Here are five products to consider if you think that a whole house filtration system would be a good match for your needs.
Price level: $$
Technologies used: Carbon spun fiber
I like this Culligan whole house water filter because you can customize the filtration system. It works with five different cartridges from Culligan and a wide range of universal cartridges from other manufacturers. I recommend getting your water tested by a professional so you can figure out which cartridges would be best for your needs.
- The filter features a heavy-duty and durable design.
- It can withstand water pressure between 30 and 100 PSI.
- It comes with a mounting bracket and stainless steel connectors.
- It meets NSF/ANSI 42 standards for material and structural integrity.
- It meets NSF/ANSI 372 standards for reducing lead levels in your water.
- There are a bypass shutoff valve and a pressure relief valve for easy maintenance.
- You can customize your filtration system by choosing different cartridges from Culligan and other manufacturers.
- The filter features clear bowls so you can easily check the status of the cartridges.
- The filter will only fit 1” plumbing pipes.
- You need to purchase the cartridges separately if you want to customize your filtration system.
- Researching different filtration cartridges and technologies can feel overwhelming.
Price level: $$
Technologies used: Carbon spun fiber
I like this whole house filtration system because of its compact design. It fits any kind of plumbing system and meets NSF/ANSI standards.
- The heavy-duty housing of the filter makes the product durable.
- The horizontal pipe connection makes the filter easy to install.
- There is a clear bowl so you can check the status of the cartridge.
- The quick-connect system allows you to install the filter on 1” or ¾” plumbing pipes.
- You can use this filter with FXHTC or FXHSC cartridges from GE. The FXHTC cartridge is best for removing chlorine, while the FXHSC cartridge is a better choice if sediments are your primary concern.
- It works with a limited selection of cartridges.
- It’s a single-stage filtration system. You can find similar products that support two or three cartridges.
Price level: $$
Technologies used: two-stage filtration, polypropylene sediment filter, granular activated carbon
This two-stage filtration system removes sediments, rust, chemicals, and some bacteria thanks to its five-micron filter. It’s a versatile product that you can install near the point of entry of your main water line or under a sink.
- The components of this filter meet NSF standards.
- There are two clear bowls so you can check the status of the cartridges.
- There is some additional room around the cartridges, so sediments and other impurities can build up without clogging the cartridges.
- The five-micron filtration system is finer than most whole house products.
- The first cartridge is a mechanical sediment filter, and the second is a carbon fiber element that absorbs chemicals and other particles.
- It delivers a flow rate of 3 GPM.
- There are pressure relief buttons for easy maintenance.
- You will have to change the cartridges every six months or so.
- You lose the flexibility of choosing which cartridges you want to use.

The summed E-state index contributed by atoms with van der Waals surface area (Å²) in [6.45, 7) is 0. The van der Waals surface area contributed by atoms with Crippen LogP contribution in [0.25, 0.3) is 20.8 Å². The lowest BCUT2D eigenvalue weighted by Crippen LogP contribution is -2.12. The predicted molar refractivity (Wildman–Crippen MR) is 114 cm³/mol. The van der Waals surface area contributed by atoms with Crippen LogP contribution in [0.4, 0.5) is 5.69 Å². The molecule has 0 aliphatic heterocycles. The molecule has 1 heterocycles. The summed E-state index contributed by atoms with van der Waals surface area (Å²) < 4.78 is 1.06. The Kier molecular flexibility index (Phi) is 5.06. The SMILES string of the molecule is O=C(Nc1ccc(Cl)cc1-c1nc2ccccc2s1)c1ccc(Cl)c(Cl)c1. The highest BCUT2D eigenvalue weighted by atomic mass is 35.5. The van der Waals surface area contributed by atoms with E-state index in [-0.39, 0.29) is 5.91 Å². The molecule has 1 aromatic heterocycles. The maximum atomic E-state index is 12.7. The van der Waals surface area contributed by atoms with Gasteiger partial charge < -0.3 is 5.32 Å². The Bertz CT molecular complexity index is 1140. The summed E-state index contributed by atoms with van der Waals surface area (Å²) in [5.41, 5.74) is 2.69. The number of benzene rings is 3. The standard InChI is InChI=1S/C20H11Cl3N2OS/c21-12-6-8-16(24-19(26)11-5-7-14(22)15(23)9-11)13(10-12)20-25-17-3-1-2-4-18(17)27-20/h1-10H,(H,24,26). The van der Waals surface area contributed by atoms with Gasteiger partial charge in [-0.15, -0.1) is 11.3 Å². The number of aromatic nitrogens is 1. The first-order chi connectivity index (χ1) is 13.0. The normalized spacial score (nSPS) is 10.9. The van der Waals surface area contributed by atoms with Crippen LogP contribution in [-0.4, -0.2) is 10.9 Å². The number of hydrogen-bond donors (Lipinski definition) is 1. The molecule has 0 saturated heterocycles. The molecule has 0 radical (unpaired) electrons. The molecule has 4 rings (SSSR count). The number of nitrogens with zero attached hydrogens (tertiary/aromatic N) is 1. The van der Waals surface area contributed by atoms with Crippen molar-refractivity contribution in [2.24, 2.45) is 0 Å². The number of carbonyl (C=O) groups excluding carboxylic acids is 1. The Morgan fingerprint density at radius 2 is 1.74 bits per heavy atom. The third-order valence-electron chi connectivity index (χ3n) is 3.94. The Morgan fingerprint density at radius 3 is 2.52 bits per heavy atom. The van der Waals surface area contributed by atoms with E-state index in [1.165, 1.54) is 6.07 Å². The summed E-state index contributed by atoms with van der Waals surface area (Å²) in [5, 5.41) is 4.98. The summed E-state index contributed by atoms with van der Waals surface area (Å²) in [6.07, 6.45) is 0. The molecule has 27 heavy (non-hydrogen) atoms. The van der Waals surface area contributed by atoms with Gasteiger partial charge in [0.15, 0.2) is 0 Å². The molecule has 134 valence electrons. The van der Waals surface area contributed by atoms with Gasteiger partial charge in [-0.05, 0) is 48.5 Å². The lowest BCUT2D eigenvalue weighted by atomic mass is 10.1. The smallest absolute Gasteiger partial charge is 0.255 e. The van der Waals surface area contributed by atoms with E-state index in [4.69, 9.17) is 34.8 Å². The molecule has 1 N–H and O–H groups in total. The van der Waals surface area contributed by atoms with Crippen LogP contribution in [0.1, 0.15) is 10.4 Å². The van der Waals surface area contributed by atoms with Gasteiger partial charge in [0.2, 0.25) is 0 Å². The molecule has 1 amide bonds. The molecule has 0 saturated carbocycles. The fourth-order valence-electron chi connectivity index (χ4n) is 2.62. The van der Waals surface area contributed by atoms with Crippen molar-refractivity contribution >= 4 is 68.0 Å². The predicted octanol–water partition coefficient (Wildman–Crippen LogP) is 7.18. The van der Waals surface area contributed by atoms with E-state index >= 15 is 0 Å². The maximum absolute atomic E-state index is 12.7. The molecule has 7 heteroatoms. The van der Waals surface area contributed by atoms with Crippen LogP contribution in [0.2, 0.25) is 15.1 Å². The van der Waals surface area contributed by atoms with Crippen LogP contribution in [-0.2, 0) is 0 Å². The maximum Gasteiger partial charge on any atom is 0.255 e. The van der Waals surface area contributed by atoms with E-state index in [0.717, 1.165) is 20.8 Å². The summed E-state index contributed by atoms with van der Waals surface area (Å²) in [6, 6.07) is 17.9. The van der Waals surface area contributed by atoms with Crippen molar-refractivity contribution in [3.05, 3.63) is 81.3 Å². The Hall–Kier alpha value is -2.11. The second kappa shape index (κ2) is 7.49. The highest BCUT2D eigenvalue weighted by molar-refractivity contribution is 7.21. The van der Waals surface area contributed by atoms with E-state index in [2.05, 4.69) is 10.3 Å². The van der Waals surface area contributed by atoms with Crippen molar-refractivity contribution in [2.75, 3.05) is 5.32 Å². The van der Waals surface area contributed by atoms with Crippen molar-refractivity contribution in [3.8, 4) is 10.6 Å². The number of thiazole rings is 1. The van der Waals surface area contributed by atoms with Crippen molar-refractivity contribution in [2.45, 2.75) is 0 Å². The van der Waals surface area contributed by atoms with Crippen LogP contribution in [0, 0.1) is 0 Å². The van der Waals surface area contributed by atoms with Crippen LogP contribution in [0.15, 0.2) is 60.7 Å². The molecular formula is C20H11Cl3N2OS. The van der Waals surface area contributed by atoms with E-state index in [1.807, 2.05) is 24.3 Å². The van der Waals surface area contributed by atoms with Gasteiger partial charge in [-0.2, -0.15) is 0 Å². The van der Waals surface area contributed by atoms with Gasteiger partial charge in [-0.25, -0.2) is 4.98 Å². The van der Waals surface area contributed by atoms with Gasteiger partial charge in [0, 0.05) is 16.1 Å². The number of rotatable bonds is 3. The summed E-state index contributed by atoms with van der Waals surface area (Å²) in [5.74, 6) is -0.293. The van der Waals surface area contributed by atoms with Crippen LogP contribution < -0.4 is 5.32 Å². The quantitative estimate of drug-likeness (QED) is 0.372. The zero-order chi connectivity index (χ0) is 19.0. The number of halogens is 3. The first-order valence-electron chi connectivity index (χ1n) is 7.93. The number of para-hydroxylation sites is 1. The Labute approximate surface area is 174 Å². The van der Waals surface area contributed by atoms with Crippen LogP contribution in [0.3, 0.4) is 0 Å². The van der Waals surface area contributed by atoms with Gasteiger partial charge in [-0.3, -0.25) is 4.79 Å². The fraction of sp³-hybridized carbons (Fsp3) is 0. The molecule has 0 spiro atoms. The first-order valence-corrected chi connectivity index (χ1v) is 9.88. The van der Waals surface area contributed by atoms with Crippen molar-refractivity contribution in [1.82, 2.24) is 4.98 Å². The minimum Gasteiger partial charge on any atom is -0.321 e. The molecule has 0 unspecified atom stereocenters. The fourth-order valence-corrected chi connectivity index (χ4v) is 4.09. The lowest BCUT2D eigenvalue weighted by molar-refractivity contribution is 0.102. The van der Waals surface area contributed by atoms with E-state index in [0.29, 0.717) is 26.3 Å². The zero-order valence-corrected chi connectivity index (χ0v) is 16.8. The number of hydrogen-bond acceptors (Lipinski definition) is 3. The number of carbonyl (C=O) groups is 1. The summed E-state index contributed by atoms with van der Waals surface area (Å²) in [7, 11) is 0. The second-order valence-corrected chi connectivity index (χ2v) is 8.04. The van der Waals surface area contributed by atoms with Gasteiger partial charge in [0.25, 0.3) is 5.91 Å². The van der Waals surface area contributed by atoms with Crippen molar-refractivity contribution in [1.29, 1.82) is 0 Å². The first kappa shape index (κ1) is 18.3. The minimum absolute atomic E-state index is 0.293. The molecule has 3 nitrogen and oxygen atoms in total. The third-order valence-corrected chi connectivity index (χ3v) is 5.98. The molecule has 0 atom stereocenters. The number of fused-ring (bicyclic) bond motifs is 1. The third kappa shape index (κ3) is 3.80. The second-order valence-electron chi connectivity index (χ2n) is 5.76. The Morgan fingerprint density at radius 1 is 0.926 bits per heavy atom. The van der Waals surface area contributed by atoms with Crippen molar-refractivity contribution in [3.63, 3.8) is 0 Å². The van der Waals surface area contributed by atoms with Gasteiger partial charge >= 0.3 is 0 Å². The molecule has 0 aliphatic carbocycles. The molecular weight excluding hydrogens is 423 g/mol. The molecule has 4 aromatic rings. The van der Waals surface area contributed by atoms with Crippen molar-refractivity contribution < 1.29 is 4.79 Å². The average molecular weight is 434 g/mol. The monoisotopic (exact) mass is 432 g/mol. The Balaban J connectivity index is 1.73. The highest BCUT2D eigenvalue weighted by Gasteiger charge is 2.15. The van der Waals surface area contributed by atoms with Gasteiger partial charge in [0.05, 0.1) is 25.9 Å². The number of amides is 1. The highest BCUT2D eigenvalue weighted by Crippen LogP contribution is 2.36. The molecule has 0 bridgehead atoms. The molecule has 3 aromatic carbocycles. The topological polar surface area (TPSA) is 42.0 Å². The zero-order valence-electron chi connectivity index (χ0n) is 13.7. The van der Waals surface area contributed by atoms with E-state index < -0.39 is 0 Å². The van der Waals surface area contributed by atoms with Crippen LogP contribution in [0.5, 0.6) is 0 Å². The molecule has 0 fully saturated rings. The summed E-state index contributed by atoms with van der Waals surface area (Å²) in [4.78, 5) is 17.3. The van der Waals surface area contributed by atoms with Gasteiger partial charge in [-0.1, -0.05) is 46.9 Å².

- The filter will only work with ¾” plumbing pipes.
- The 3 GPM water flow and compact size of the filter might not be ideal for large families.
Price level: $$
Technology used: Siliphos
I think this product is the best whole house water filter if you know the exact level of filtration you need. There are different buying options, ranging from 1,000 to 50 microns.
- You can extend the lifespan of the filter by flushing and rinsing it.
- You should replace the filter every three to six months, or every 20,000 gallons. You can flush it regularly to preserve its efficiency.
- You can install this filtration system on 1” or ¾” plumbing pipes.
- The filter can withstand water pressure ranging from 20 to 100 psi.
- The sturdy construction makes this filtration system durable.
- The filter uses siliphos to cleanse your water. It’s a compound that binds with minerals and prevents them from forming deposits. It also creates a thin protective layer throughout your plumbing system that prevents corrosion.
- The finest filtration option you can get is 50 microns.
- It’s a one-stage filtration system.
- There are no official testing processes or standards for siliphos filters.
Price level: $$
Technologies used: Varies, depends on cartridge selected
I think this whole house water filter is a great choice if you want something that is flexible. It stands out thanks to its sturdy housing and the fact that you can use it with a wide range of universal cartridges.
- The polypropylene housing is sturdy and ideal for a high flow of water.
- You can use this filter with any 20×4.5” cartridge.
- The filter comes with screws, brackets, and O-rings.
- The compact design is ideal if you don’t have a lot of clearance under your plumbing pipes.
- You need to purchase a cartridge separately.
- It only works with 1” plumbing pipes.
The best whole house water filter is the Culligan WH-HD200 filtration system. I highly recommend this product because it meets official standards, and you can find testing data on the manufacturer’s website. You can use this system with different cartridges to customize it depending on the issue you want to address with your water, and it’s an affordable option.